I used to be seriously into mountain walking (an enjoyable experience on the whole), even climbing (a greater challenge, plus rock walls, chimneys and abseiling), the result of which was an expedition, mooted by my husband, to tackle the Andean volcanoes of Ecuador.
"We need some snow and ice experience first," he said.
"Do we?" I had not considered snow, didn't much like the idea.
"We're going to conquer Cotopaxi."
"I thought it was hot there."
His eyebrows arced into disbelief. "Cotopaxi has glaciers. Think you can manage a glacier, after a few strolls on the Mendips? We're going to Scotland for a week. In February."
And so I got to grips with a week of intensive tuition in the winter conditions of Tomintoul in the Cairngorms, where I was introduced to the rigours of snow and ice. Adopted as "one of the guys", I learnt the niceties of crampons and ice axes and hefty coils of rope. I ploughed obligingly through thigh-deep drifts, throwing myself off ledges in impossible angles and postures to practice ice-axe arrests, before trudging up slopes with ropes encircling my shoulders as if primed for Tyburn. Returning every night, cold, wet, with every muscle aching, to beer and pie and chips, was I exhilarated? Not really. It was not my scene.
I received my certificate of competence with suitable grace.
Then Ecuador, the stunningly beautiful slopes of Cotopaxi, icily-coated and slippery as hell. We would climb at night when the glacier's surface was solid, offering the optimum grip. Shepherded by local guides, we set one careful foot in front of the other.
I recall little of the ascent, except for pain and a frightening shortage of breath. It was all too strenuous for me in the thin air at nearly 6,000 feet. Finally, with no great reluctance, I called it a day and plodded down again with a husband who was equally not averse to failure. Enough was enough. Roped up in a friendly foursome with a guide to front and rear, I almost settled into a quality of enjoyment. Lungs no longer screaming, muscles relaxing, the light of approaching dawn revealed the awesome majesty of the scenery. We admired the delicate refraction of light on the icy ridges. We marvelled at the perspective which advanced, minute by minute. We coveted the lung power of the condors circling lazily, high above us, oblivious to altitude.
We did not notice the warmth of the rising sun. We did not detect the icy surface beginning to glisten with a slick of melt water.
Until, suddenly, my new Tomintoul skills were found wanting, despite being roped up and kitted out with the whole mountaineer's arsenal. And whereas the ascent had been made with fixed ropes to hand, on the descent our guides had decided we would cope without.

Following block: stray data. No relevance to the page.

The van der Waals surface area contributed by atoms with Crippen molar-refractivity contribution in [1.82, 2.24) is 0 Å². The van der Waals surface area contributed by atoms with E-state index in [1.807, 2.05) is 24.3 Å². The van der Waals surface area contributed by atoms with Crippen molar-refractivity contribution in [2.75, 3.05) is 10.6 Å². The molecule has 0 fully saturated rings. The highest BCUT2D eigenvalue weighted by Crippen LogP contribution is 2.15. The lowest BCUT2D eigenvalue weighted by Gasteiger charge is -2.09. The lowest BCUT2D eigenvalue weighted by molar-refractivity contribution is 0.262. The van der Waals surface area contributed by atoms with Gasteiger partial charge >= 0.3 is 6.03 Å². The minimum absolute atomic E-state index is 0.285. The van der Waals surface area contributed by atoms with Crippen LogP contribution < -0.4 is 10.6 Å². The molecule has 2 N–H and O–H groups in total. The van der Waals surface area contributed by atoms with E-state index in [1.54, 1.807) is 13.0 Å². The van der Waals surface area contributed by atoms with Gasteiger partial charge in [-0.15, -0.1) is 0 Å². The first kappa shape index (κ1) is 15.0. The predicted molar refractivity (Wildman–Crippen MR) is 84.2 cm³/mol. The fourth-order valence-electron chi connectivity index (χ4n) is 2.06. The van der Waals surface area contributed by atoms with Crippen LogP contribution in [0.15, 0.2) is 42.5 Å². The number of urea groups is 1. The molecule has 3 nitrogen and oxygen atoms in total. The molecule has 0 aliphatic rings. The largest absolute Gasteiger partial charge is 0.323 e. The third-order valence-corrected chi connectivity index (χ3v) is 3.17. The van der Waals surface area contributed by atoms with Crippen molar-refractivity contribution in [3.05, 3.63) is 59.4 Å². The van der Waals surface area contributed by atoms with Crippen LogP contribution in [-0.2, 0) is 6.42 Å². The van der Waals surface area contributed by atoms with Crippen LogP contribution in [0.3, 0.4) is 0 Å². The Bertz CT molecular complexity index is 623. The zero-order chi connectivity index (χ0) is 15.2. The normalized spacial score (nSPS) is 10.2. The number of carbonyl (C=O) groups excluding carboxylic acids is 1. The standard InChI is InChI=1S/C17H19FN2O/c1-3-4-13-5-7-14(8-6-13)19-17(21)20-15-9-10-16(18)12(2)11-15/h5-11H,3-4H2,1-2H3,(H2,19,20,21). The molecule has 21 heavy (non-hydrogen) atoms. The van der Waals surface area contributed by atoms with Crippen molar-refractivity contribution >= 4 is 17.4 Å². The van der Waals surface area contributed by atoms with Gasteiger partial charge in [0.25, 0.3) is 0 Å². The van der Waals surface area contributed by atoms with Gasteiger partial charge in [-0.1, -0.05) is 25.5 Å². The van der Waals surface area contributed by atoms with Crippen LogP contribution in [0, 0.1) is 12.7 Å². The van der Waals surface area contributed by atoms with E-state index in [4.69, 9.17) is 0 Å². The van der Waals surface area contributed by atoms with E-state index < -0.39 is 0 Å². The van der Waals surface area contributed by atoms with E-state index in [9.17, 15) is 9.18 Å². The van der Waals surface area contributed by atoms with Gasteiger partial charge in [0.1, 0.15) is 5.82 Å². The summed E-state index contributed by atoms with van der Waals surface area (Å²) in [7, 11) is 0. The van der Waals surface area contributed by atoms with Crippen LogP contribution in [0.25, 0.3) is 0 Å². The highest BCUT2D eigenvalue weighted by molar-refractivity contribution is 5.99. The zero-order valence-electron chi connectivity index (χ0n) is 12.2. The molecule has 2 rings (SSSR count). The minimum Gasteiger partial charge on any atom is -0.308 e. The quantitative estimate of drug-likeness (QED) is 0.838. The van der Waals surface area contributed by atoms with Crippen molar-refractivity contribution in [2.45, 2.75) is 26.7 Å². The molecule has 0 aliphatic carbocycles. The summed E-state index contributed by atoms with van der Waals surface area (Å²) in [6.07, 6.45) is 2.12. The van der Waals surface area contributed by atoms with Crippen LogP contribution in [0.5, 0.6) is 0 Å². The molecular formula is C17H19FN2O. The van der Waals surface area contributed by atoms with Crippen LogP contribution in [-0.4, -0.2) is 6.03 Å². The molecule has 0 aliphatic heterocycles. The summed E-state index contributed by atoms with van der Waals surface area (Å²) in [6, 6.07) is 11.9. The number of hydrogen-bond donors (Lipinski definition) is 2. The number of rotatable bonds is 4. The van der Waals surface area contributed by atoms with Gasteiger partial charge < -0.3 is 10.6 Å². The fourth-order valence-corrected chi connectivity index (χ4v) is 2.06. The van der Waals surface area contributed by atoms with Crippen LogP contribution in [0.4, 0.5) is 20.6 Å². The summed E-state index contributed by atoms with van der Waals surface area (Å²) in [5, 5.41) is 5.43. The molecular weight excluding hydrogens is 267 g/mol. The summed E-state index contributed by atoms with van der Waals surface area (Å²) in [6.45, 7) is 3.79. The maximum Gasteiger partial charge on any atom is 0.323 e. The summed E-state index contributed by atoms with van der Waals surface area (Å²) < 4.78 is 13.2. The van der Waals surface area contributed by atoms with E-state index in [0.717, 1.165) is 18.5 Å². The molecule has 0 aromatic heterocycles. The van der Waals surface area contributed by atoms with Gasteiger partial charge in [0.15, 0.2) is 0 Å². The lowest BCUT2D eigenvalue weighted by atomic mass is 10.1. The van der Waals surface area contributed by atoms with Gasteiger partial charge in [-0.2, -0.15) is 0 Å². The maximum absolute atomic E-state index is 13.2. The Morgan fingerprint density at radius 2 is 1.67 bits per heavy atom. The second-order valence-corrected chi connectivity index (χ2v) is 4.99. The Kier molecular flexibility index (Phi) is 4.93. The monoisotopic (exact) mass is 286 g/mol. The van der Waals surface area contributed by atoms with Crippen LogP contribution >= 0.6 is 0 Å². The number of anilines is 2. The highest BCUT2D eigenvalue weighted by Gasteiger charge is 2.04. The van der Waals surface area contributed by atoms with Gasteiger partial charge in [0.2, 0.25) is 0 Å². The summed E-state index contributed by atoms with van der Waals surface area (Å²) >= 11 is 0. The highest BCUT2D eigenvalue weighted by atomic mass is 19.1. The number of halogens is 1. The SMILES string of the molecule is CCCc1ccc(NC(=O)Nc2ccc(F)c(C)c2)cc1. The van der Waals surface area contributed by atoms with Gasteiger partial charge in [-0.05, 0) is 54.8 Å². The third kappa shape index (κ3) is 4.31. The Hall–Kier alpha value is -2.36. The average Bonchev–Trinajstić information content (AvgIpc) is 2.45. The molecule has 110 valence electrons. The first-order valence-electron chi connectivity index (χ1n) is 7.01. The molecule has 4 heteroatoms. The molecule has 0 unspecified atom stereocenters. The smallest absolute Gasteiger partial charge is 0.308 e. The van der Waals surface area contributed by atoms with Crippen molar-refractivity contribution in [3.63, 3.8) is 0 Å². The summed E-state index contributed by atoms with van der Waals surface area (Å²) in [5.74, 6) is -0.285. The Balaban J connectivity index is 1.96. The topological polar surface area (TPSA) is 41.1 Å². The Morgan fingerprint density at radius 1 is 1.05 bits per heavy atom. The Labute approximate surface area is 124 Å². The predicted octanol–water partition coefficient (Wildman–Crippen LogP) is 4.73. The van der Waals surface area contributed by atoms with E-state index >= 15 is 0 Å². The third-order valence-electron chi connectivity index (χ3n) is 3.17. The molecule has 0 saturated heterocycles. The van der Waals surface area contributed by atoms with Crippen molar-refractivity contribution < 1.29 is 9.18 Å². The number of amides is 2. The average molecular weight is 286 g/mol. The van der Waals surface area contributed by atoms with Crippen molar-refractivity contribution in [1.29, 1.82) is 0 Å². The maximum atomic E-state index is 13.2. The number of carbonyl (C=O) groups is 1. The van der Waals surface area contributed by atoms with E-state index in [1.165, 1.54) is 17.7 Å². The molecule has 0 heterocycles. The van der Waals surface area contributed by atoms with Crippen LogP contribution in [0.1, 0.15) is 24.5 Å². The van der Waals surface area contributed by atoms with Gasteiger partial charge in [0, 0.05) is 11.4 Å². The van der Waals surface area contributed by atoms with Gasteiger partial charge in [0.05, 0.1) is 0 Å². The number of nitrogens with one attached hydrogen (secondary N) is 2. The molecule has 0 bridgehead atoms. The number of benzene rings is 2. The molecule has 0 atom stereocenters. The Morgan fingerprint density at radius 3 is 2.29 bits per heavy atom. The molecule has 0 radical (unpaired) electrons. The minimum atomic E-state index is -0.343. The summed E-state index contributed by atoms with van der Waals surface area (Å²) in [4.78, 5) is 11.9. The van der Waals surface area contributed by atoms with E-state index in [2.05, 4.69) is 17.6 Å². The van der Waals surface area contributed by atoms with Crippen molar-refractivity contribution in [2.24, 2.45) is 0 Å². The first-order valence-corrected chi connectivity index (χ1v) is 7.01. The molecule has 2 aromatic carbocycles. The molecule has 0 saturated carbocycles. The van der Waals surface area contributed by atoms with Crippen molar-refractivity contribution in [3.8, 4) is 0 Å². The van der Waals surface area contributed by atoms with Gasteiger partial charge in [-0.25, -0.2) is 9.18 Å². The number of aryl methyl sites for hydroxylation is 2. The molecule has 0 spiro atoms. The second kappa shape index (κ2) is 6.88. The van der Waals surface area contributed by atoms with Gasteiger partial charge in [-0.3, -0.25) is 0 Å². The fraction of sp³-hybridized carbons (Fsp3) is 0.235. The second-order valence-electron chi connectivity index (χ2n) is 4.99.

A slide. A stagger. A fast recovery but on crampons that did not grip at the precipitate angle when urged to move faster than was comfortable. A shriek (me), and the worst scenario: the leading guide slid. Continued to slide. And then we all slid into a nightmare of slithering, slipping, uncontrolled descent, with the prospect of hurtling off the end of the glacier. It was all too vivid when we shuddered to a halt, my husband's uselessly-cramponed feet already dangling over the void.
What did I do, as panic laid its hand on me? I will never know what prompted me to achieve a perfect ice-axe arrest, burying the metal head into a deep but narrow crevice that appeared under my nose as I hurtled past on my belly. And then I hung on, despite the double-drag on the rope around my waist, the guide in one direction, my husband in the other. Would my strength hold out? I did not think so.
I make no claim to heroism in being alive to tell the tale. No bravery, no expertise, no superwoman feats of strength or mental agility. It was the guide at the rear who, seeing what was happening, got his act together and with some rapid rope fixing, steadied us. All I could do was cling to my ice axe, eyes clamped shut, refusing to think about what would happen if I let go.
"Just sheer bloody-mindedness," my husband remarked in belated gratitude as he eventually prised my fingers off my axe. I was forced to agree.
And the result of this little sojourn in the glory of the Andes? A good dose of fright. A change in direction when holidaying, to the gently cultural and historic. A visceral memory that still twists my guts at unexpected moments.
I sold my crampons and ice axe.
Anne O'Brien's book, 'The Forbidden Queen', is published by MiraReuse content